The five senses guide human beings in performing many different operations. Through the five senses, sight, hearing, taste, smell and touch, humans are able to interact with the world around them. Among the most important senses is the ability to see and hear, which will be the main focus of this paper. These two senses aid human's ability to learn new material. Although these senses help people to have contact with the world, everyone's senses are different and can vary among different individuals.
The brilliant philosopher Aristotle had many ideas about sense perception. It is quite interesting because there was very little research and technical knowledge about the organs and how they work biologically. However, with little scientific evidence Aristotle's views greatly resemble today's understanding of sense perception. Aristotle elaborates on all of the senses, but his main focus is on visual perception. He breaks down how a human sees things using form and matter. Matter, he explains, is what the object consists of, while form is what type of shape the object takes. Aristotle believes that when a person views something they actually adopt the form of that object. He states " when once the sense-organ has been acted upon, it is similar and has the same character as the sensible object." This idea is the basis to Aristotle's theory on how sense perception operates.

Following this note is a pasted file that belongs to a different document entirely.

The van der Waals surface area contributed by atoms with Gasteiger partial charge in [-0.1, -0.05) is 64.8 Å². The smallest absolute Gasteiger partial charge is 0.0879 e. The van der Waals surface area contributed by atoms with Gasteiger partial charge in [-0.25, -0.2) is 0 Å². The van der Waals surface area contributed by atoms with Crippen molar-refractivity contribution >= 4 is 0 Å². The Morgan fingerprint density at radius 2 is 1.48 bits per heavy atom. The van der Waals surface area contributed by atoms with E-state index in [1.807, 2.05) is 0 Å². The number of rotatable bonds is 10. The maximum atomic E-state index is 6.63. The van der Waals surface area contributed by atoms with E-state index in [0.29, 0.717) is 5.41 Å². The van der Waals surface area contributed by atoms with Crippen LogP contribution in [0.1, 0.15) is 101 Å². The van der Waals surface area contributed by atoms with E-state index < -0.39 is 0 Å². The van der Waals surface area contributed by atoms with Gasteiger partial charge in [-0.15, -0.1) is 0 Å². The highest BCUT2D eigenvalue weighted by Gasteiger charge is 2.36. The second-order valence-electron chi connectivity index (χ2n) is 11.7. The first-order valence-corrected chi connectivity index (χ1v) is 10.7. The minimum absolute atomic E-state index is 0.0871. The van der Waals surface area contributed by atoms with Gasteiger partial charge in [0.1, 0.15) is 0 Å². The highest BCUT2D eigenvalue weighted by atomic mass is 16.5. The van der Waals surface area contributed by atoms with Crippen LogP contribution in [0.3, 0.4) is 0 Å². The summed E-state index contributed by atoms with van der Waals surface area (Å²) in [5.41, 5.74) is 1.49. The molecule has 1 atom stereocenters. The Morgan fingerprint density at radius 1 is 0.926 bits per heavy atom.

The sensus communis is located in the heart and receives any perception that a human may have. Aristotle believes that these perceived messages is sent to this region and is interpreted. Similar to today's research Aristotle also states that sensus communis only judges these perceptions. Each person interprets in their own way, so this system is only a way to judge. In comparison to today's theory only a few corrections can be made. Instead of the heart, research has now shown that the brain is in fact the judge of perception.